“There’s definitely more work to be done in the BCG-unresponsive field”


Welcome to Combat Medical’s first Medical Innovators interview series, where we’ll be exploring ideas and developments in the medical and clinical worlds with the people at the, ahem, cutting edge. To kick off, we’re talking haematuria, urine biomarkers and novel bladder-cancer therapies for BCG-unresponsive patients with Dr Wei Shen Tan, uro-oncology robotic fellow at University College Hospital, London, and incoming Society of Urologic Oncology (SUO) fellow at the University of Texas MD Anderson Cancer Center – recently ranked first for cancer care in the US.

Dr Tan, why did you choose a medical career and urology in particular?

Medicine is something I’ve always been passionate about. After my BSc at UCL and medical school at Cardiff University, I subsequently moved to London, where I have been an academic trainee for the last decade or so and completed a PhD in uro-oncology at UCL. I’m particularly passionate about urology. I like the fact we get to help people every day and that it combines medicine with surgery – fascinating surgery, such as robots and other new toys [laughs], including innovative medical treatment devices.

Well, the robot was supposed to be a wonderful tool for the cranial neurosurgeons before the urologists stole it, so you’re in a very innovative area. Do you ever lend yours to cardiothoracics?

Yeah, sometimes [laughs]. We actually share them with cardiothoracics at UCLH. But robots are predominantly used by urologists these days.

What do you focus your research efforts on?

I am passionate about bladder cancer, particularly in hyperthermia treatment, optimising outcomes following robotic cystectomy and cancer diagnostics. My PhD focused on optimising the investigation of haematuria and bladder cancer. We recruited over 3000 patients across 50 hospitals throughout the UK for a prospective observational study trying to validate a urine biomarker, so we captured the incidence of haematuria and of cancers in patients with haematuria. We also looked at different types of bladder-cancer investigations and reported that using ultrasound scans rather than CT in patients with non-visible haematuria is safe and would avoid radiation in a substantial number of patients.

More recently, I’ve been working on a nomogram approach to better select patients for investigation following a presentation of haematuria. I’ve also done mixed-method, qualitative interviews to assess patients with non-muscle invasive bladder cancer (NMIBC) using a urine-based biomarker for surveillance, and interrogated patients’ feelings and opinions following bladder-cancer diagnosis.

At the DGU21 urology congress in Stuttgart last month there were a number of companies with urinary biomarker bioassays, but this doesn’t yet seem to be a mainstream area. Given that it’s a non-invasive diagnostic, potentially even a bedside tool, where do you see this going?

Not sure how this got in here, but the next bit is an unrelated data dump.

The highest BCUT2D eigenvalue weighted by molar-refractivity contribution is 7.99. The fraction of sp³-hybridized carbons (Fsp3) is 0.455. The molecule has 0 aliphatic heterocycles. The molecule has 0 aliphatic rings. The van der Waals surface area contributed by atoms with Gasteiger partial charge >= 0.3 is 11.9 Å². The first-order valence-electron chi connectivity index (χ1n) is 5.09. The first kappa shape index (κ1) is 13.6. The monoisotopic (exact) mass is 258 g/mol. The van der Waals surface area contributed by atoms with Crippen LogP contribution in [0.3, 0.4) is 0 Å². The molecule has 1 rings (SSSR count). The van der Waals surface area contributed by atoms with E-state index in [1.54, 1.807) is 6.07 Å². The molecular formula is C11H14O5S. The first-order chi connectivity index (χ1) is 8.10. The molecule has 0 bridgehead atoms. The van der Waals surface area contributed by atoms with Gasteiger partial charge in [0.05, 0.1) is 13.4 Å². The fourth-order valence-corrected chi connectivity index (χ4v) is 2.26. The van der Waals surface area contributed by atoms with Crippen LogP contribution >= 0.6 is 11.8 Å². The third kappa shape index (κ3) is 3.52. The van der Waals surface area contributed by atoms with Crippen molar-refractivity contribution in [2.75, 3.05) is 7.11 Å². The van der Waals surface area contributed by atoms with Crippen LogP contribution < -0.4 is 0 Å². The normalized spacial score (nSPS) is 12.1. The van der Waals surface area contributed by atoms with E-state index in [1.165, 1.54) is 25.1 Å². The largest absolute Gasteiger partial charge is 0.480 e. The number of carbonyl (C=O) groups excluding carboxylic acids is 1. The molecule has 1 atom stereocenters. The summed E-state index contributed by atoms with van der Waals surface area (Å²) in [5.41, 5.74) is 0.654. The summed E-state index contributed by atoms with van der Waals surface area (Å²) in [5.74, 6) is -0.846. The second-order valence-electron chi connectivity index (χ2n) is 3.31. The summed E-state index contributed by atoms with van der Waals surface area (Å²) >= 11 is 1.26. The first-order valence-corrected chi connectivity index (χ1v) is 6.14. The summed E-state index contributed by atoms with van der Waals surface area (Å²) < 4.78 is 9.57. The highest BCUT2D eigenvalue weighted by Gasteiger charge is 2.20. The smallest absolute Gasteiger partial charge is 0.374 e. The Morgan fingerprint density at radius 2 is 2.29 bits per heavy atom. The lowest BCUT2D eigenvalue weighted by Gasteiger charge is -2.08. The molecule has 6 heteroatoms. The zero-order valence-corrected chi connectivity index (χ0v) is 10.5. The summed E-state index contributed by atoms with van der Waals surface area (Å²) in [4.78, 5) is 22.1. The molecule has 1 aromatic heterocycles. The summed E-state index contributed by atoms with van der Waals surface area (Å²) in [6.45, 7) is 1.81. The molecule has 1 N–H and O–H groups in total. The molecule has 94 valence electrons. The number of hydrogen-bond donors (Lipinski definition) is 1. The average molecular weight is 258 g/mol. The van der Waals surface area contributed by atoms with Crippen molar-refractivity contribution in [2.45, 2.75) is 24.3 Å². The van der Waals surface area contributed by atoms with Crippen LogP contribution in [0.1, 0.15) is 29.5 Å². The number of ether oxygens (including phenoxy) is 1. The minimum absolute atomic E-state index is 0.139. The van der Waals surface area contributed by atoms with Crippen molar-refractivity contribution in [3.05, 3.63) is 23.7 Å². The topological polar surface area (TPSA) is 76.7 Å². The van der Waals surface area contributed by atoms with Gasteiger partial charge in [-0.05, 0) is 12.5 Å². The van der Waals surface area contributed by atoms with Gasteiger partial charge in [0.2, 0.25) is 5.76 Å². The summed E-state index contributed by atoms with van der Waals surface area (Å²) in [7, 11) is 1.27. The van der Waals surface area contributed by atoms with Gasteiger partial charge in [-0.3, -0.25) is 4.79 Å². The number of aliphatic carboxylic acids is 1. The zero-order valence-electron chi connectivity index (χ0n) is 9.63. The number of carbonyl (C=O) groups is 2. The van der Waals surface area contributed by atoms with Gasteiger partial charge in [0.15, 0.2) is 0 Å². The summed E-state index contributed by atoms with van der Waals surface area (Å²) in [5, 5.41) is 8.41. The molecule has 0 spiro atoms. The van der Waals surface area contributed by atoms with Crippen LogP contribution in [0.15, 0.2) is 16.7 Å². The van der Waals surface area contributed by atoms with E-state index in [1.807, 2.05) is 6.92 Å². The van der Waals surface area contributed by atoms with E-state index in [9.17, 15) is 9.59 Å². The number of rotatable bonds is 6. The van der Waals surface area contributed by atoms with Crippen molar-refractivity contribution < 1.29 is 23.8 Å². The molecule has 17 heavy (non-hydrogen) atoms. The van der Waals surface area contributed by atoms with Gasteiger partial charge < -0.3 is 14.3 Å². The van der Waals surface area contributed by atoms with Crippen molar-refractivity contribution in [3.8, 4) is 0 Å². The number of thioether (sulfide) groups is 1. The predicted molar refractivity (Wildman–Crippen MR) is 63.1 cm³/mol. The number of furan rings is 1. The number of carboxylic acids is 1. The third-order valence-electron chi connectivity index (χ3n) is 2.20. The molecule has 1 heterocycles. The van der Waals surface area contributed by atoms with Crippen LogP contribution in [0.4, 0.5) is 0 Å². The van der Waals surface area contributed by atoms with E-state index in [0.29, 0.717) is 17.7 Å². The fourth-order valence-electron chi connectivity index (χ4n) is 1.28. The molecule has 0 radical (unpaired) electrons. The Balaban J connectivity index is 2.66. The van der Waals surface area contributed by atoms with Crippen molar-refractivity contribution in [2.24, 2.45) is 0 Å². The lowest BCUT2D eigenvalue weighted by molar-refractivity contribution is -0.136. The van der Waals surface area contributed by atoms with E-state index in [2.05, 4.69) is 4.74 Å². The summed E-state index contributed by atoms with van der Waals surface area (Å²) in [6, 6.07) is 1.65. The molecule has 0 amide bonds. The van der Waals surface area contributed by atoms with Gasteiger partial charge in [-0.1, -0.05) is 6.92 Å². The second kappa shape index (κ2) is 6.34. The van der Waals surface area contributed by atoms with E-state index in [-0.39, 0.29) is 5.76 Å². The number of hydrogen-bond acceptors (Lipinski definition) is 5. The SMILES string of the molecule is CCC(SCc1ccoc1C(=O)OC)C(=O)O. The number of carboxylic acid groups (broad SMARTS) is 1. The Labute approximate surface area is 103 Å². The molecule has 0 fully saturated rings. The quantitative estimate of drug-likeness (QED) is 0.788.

There are certainly lots of companies making urine biomarkers, but I think it’s important to define how such biomarkers might add information in terms of your decision-making and what you would expect from it. First of all, there should be a clear demarcation between patients being investigated for haematuria and those on NMIBC surveillance. With haematuria, the problem is that this is a one-off investigation, and with a urine biomarker it can be difficult to assess how accurately you can rule out the presence of cancer – there are so many variables to take into account, such as perhaps not having enough DNA from your urine sediment, or that a low-grade tumour may be present but unidentifiable via urine biomarker.

In the haematuria setting, you want to be quite specific about the target audience for your urine biomarker. For elderly male smokers with visible haematuria, there’s minimal benefit in using a urine biomarker. They should proceed straight to cystoscopy and imaging, because even if the urine biomarker comes back as negative, these guys are at high risk of having tumours – one might not necessarily trust the result of the urine biomarker, which currently does not have a sensitivity to match cystoscopy.

So I feel the role of the urine biomarker would probably be with low-risk patients with non-visible haematuria – the non-smokers, women, those who are relatively young. In an adequately counselled patient, you could potentially use the urine biomarker in combination with an ultrasound scan, and possibly negate the requirements for cystoscopy and CT imaging, especially for first presentation. And this is where I see that a nomogram approach, using clinical and genomic biomarkers in combination with the urine biomarker, would be beneficial.

Imagine you’ve found a DeLorean in the car park and jumped five years into the future, where those companies currently developing the biomarker assays have finally come up with the perfect diagnostic tool for everyday urology. For you, what would it be?

In terms of a urine biomarker, the one with the highest sensitivity might not necessarily be the clear champion. It needs to be quick and simple to use, with results that can be turned around fast and easily interpreted by the clinician. The non-visible haematuria, low-risk patients would probably be the best ones to use it with because their incidence of tumour is low.